Any Bob Dylan fan will be familiar with the song title ‘Shelter form the storm’. Here’s where Germans took Shelter from the financial storm, back in 2008.
In 2008 when the European private bank failure was unleashed on the public,
- €1bn in deposits came rushing in to the safety of the German Sparkassen Public Savings Banks in just a two week period.
- No Public Savings Bank required a bail-out in the crisis.
- The Public Savings Banks actually increased lending to SMEs/businesses by 17% between 2009 and 2011; much of the new funding went into R&D as product demand dropped because of the crisis.
Germany has only 12% Private Banks;
Ireland has close to 100%*, even the Credit Union funds are by law held with them.
AIB presently 99.9% publicly owned, owes us €21bn; we probably wont see a cent of it for 10, 15 or 20 years.
- No safety net in Ireland, no place to shelter from the financial storm.
- The private banks have the guarantee of a bail-in when they need rescuing next time.
Shouldn’t we have a safe haven for our deposits for when the Bail-in’s that have started in Europe come to Ireland?
The Telegraph, Oct 2008
The following article was written by Michael Levitin in Berlin for The Telegraph.
Financial crisis boosts German banks
Germany’s state-owned banks are emerging as winners from the financial tumult that has rocked Europe’s largest economy and its neighbours in the last two weeks.
By Michael Levitin in Berlin – The Telegraph, 13 Oct 2008
Sparkasse savings bank and other state-run banks like it are awash in new business since late September, as Germans rush to deposit money where they perceive it will be safest.
According to a survey conducted by Bild, deposits at Germany’s 16,000 branches of Sparkasse have increased by more than 1bn euros since the financial crisis unfolded two weeks ago. Meanwhile, Haspa, Germany´s biggest savings bank in Hamburg, has recorded fresh deposits of 500m euros.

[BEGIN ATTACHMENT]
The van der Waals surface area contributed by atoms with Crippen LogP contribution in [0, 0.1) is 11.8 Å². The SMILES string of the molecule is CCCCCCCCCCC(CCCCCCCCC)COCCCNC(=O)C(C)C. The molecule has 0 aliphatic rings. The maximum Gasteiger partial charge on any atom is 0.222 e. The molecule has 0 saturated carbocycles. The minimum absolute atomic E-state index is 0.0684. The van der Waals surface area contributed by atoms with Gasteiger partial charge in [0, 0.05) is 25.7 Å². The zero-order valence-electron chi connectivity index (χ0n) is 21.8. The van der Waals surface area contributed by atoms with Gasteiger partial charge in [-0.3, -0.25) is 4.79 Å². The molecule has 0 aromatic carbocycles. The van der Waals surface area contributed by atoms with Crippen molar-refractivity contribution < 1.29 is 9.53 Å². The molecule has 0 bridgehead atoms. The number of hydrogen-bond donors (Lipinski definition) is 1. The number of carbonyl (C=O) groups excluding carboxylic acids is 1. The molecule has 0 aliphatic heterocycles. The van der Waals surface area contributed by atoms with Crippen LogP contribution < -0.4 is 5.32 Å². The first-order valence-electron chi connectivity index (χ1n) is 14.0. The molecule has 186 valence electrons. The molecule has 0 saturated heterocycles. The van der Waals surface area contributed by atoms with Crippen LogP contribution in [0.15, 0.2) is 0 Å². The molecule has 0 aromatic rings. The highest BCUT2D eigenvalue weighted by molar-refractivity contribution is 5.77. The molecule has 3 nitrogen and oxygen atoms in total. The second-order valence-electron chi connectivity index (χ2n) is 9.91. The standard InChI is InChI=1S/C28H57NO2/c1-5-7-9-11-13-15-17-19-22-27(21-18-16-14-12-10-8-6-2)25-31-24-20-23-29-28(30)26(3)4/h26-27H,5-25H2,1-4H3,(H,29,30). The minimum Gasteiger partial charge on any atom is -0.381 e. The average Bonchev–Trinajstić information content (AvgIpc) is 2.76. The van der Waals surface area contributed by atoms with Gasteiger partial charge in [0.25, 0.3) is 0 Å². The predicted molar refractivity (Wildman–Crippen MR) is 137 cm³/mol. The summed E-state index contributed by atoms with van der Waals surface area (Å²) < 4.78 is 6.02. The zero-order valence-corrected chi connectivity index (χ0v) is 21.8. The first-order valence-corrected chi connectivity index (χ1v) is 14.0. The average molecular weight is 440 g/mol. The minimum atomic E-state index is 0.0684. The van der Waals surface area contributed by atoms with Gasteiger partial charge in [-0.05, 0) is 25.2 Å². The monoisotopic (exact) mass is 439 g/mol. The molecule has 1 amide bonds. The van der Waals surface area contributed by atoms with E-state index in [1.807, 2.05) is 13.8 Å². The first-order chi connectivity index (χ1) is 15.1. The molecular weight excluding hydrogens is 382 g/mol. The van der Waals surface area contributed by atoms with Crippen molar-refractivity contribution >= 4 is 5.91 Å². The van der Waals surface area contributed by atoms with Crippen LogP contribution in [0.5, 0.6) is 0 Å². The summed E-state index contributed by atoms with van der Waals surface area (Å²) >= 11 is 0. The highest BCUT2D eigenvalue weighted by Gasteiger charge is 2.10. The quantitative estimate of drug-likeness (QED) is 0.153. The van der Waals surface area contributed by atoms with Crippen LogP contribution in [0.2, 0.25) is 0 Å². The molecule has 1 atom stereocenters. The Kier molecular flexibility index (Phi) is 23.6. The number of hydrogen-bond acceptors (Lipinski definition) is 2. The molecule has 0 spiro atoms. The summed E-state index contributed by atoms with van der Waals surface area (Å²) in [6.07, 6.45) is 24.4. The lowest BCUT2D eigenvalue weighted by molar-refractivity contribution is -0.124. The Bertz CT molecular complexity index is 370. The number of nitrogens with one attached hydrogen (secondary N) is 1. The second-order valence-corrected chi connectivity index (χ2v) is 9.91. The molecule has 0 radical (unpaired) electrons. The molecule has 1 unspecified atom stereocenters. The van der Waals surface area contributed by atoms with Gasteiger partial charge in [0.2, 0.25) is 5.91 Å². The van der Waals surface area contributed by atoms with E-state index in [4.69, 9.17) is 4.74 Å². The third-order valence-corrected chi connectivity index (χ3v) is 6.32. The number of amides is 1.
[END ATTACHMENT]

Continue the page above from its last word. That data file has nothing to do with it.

As Chancellor Angela Merkel prepared to announce a 480bn euro rescue package for German banks with around 80bn in fresh capital and 400bn slated as loan guarantees the trend being seized upon by the average German investor was clear.
“A while ago banks could not be international enough. The only ones that were ‘modern’ were those that were active on international markets,” Michaela Roth, spokesperson for the German Savings Bank Association said.
“But now there is a change in awareness taking place and the image of this very conservative, very solid business model is improving.”
In the bail-out package agreed following an emergency summit of euro zone leaders in Paris, Germany´s Finance Ministry will have the power to extend guarantees totalling 400bn euros through Dec 31, 2009. Since the package assumes 5% of the federal guarantee will be lost, the ministry is authorised to borrow funds at 5 per cent, or about 20bn euros.
In addition, a new state fund billed as the German Financial Market Stabilization Fund will inject 80bn euros into German banks while purchasing their fallen assets.
The Finance Ministry will be able to borrow 70bn euros for that fund about 50 per cent more than the stabilisation fund in London for leading British banks.
More than half of Germans keep their main account with Sparkasse, which specializes in loans to local small and mid-sized firms. The bank, along with regional state-owned Landesbank, is responsible for 43% of all German corporate loans.